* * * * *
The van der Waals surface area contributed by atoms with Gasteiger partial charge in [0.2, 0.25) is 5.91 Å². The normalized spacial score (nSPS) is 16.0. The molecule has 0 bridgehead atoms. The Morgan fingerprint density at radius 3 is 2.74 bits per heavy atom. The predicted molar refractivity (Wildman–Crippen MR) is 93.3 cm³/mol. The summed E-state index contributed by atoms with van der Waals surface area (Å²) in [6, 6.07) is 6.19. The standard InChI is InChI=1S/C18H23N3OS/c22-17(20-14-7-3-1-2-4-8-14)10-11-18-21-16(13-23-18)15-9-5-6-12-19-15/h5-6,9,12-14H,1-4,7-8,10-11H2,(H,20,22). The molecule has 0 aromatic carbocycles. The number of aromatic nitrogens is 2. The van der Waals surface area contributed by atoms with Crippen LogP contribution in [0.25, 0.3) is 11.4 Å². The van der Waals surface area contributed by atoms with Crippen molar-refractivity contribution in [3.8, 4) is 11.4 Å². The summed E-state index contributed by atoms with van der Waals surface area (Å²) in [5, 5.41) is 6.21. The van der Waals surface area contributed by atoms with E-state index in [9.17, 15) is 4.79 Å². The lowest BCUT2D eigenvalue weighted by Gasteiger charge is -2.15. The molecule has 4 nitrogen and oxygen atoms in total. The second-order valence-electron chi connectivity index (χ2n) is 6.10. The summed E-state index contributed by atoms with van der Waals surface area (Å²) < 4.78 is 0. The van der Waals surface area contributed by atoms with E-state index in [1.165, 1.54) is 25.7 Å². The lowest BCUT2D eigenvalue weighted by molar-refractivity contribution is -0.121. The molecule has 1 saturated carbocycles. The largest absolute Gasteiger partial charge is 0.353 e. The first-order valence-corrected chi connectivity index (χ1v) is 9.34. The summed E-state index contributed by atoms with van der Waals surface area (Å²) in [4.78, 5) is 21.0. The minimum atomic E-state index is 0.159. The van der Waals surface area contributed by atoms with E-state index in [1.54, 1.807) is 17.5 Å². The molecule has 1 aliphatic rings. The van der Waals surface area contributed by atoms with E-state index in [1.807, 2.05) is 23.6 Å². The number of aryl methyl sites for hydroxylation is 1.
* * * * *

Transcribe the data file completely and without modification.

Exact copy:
The van der Waals surface area contributed by atoms with Gasteiger partial charge in [0.2, 0.25) is 5.91 Å². The normalized spacial score (nSPS) is 16.0. The molecule has 0 bridgehead atoms. The Morgan fingerprint density at radius 3 is 2.74 bits per heavy atom. The predicted molar refractivity (Wildman–Crippen MR) is 93.3 cm³/mol. The summed E-state index contributed by atoms with van der Waals surface area (Å²) in [6, 6.07) is 6.19. The standard InChI is InChI=1S/C18H23N3OS/c22-17(20-14-7-3-1-2-4-8-14)10-11-18-21-16(13-23-18)15-9-5-6-12-19-15/h5-6,9,12-14H,1-4,7-8,10-11H2,(H,20,22). The molecule has 0 aromatic carbocycles. The number of aromatic nitrogens is 2. The van der Waals surface area contributed by atoms with Crippen LogP contribution in [0.25, 0.3) is 11.4 Å². The van der Waals surface area contributed by atoms with Crippen molar-refractivity contribution in [3.8, 4) is 11.4 Å². The summed E-state index contributed by atoms with van der Waals surface area (Å²) in [5, 5.41) is 6.21. The van der Waals surface area contributed by atoms with E-state index in [9.17, 15) is 4.79 Å². The lowest BCUT2D eigenvalue weighted by Gasteiger charge is -2.15. The molecule has 4 nitrogen and oxygen atoms in total. The second-order valence-electron chi connectivity index (χ2n) is 6.10. The summed E-state index contributed by atoms with van der Waals surface area (Å²) < 4.78 is 0. The van der Waals surface area contributed by atoms with E-state index in [1.165, 1.54) is 25.7 Å². The lowest BCUT2D eigenvalue weighted by molar-refractivity contribution is -0.121. The molecule has 1 saturated carbocycles. The largest absolute Gasteiger partial charge is 0.353 e. The first-order valence-corrected chi connectivity index (χ1v) is 9.34. The summed E-state index contributed by atoms with van der Waals surface area (Å²) in [4.78, 5) is 21.0. The minimum atomic E-state index is 0.159. The van der Waals surface area contributed by atoms with E-state index in [1.54, 1.807) is 17.5 Å². The molecule has 1 aliphatic rings. The van der Waals surface area contributed by atoms with E-state index in [1.807, 2.05) is 23.6 Å². The number of aryl methyl sites for hydroxylation is 1.